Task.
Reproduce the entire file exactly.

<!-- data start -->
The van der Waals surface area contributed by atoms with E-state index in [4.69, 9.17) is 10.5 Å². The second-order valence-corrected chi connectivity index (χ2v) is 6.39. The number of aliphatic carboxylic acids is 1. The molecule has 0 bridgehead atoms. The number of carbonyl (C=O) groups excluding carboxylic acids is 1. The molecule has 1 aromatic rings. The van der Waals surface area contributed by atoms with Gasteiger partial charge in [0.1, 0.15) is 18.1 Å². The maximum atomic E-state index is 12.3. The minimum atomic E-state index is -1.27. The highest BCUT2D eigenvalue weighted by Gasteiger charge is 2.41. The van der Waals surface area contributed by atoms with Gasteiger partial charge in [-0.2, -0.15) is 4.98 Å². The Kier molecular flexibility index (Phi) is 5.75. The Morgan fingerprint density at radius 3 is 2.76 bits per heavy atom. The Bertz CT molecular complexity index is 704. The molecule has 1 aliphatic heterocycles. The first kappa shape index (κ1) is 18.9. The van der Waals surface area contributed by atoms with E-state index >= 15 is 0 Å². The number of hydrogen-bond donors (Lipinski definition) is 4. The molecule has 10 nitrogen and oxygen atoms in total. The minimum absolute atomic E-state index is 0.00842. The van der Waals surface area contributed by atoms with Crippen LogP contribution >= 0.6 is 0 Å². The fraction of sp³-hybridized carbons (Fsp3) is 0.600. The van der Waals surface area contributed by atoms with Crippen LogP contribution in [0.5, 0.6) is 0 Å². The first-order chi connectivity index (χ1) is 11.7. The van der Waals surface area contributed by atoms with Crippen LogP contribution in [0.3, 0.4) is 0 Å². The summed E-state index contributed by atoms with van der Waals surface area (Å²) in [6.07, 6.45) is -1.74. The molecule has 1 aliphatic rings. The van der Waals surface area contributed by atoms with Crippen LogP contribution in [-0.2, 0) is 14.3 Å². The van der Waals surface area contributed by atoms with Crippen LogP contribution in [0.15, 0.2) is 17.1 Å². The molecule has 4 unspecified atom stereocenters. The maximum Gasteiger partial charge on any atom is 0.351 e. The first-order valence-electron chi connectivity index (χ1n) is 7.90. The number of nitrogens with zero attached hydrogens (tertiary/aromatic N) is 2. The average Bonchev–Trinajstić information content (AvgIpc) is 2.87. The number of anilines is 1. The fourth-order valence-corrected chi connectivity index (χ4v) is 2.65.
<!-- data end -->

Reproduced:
The van der Waals surface area contributed by atoms with E-state index in [4.69, 9.17) is 10.5 Å². The second-order valence-corrected chi connectivity index (χ2v) is 6.39. The number of aliphatic carboxylic acids is 1. The molecule has 0 bridgehead atoms. The number of carbonyl (C=O) groups excluding carboxylic acids is 1. The molecule has 1 aromatic rings. The van der Waals surface area contributed by atoms with Gasteiger partial charge in [0.1, 0.15) is 18.1 Å². The maximum atomic E-state index is 12.3. The minimum atomic E-state index is -1.27. The highest BCUT2D eigenvalue weighted by Gasteiger charge is 2.41. The van der Waals surface area contributed by atoms with Gasteiger partial charge in [-0.2, -0.15) is 4.98 Å². The Kier molecular flexibility index (Phi) is 5.75. The Morgan fingerprint density at radius 3 is 2.76 bits per heavy atom. The Bertz CT molecular complexity index is 704. The molecule has 1 aliphatic heterocycles. The first kappa shape index (κ1) is 18.9. The van der Waals surface area contributed by atoms with E-state index >= 15 is 0 Å². The number of hydrogen-bond donors (Lipinski definition) is 4. The molecule has 10 nitrogen and oxygen atoms in total. The minimum absolute atomic E-state index is 0.00842. The van der Waals surface area contributed by atoms with Crippen LogP contribution >= 0.6 is 0 Å². The fraction of sp³-hybridized carbons (Fsp3) is 0.600. The van der Waals surface area contributed by atoms with Crippen LogP contribution in [0.5, 0.6) is 0 Å². The first-order chi connectivity index (χ1) is 11.7. The van der Waals surface area contributed by atoms with Crippen LogP contribution in [0.3, 0.4) is 0 Å². The summed E-state index contributed by atoms with van der Waals surface area (Å²) in [6.07, 6.45) is -1.74. The molecule has 1 aliphatic rings. The van der Waals surface area contributed by atoms with Crippen LogP contribution in [-0.2, 0) is 14.3 Å². The van der Waals surface area contributed by atoms with Crippen LogP contribution in [0.15, 0.2) is 17.1 Å². The molecule has 4 unspecified atom stereocenters. The maximum Gasteiger partial charge on any atom is 0.351 e. The first-order valence-electron chi connectivity index (χ1n) is 7.90. The number of nitrogens with zero attached hydrogens (tertiary/aromatic N) is 2. The average Bonchev–Trinajstić information content (AvgIpc) is 2.87. The number of anilines is 1. The fourth-order valence-corrected chi connectivity index (χ4v) is 2.65.